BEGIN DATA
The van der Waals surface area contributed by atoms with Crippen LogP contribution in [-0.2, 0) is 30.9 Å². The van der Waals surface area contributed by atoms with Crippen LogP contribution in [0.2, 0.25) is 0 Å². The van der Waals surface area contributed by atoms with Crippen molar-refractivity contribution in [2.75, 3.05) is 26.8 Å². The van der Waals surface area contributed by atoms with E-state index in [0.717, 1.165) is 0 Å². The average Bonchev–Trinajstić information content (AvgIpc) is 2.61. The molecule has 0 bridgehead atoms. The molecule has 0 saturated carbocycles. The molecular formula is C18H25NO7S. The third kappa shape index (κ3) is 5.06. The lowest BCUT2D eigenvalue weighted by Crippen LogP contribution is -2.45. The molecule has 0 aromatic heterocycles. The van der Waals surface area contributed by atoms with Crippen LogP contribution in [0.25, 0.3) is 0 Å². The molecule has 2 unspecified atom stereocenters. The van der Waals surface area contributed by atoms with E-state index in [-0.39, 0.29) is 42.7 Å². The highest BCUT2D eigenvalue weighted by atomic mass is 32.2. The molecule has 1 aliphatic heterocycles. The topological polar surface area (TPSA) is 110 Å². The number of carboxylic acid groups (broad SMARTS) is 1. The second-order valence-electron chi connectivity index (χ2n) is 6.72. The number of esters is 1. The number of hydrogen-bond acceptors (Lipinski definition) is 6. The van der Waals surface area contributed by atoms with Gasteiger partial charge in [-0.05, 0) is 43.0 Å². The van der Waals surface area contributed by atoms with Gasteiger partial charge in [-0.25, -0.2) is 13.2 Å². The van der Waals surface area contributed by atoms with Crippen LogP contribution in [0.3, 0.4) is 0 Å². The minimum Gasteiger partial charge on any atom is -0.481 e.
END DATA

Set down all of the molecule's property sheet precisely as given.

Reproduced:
The van der Waals surface area contributed by atoms with Crippen LogP contribution in [-0.2, 0) is 30.9 Å². The van der Waals surface area contributed by atoms with Crippen LogP contribution in [0.2, 0.25) is 0 Å². The van der Waals surface area contributed by atoms with Crippen molar-refractivity contribution in [2.75, 3.05) is 26.8 Å². The van der Waals surface area contributed by atoms with E-state index in [0.717, 1.165) is 0 Å². The average Bonchev–Trinajstić information content (AvgIpc) is 2.61. The molecule has 0 bridgehead atoms. The molecule has 0 saturated carbocycles. The molecular formula is C18H25NO7S. The third kappa shape index (κ3) is 5.06. The lowest BCUT2D eigenvalue weighted by Crippen LogP contribution is -2.45. The molecule has 0 aromatic heterocycles. The van der Waals surface area contributed by atoms with Crippen LogP contribution in [0.25, 0.3) is 0 Å². The molecule has 2 unspecified atom stereocenters. The van der Waals surface area contributed by atoms with E-state index in [-0.39, 0.29) is 42.7 Å². The highest BCUT2D eigenvalue weighted by atomic mass is 32.2. The molecule has 1 aliphatic heterocycles. The topological polar surface area (TPSA) is 110 Å². The number of carboxylic acid groups (broad SMARTS) is 1. The second-order valence-electron chi connectivity index (χ2n) is 6.72. The number of esters is 1. The number of hydrogen-bond acceptors (Lipinski definition) is 6. The van der Waals surface area contributed by atoms with Gasteiger partial charge in [-0.05, 0) is 43.0 Å². The van der Waals surface area contributed by atoms with Gasteiger partial charge in [-0.25, -0.2) is 13.2 Å². The van der Waals surface area contributed by atoms with Crippen LogP contribution in [0.3, 0.4) is 0 Å². The minimum Gasteiger partial charge on any atom is -0.481 e.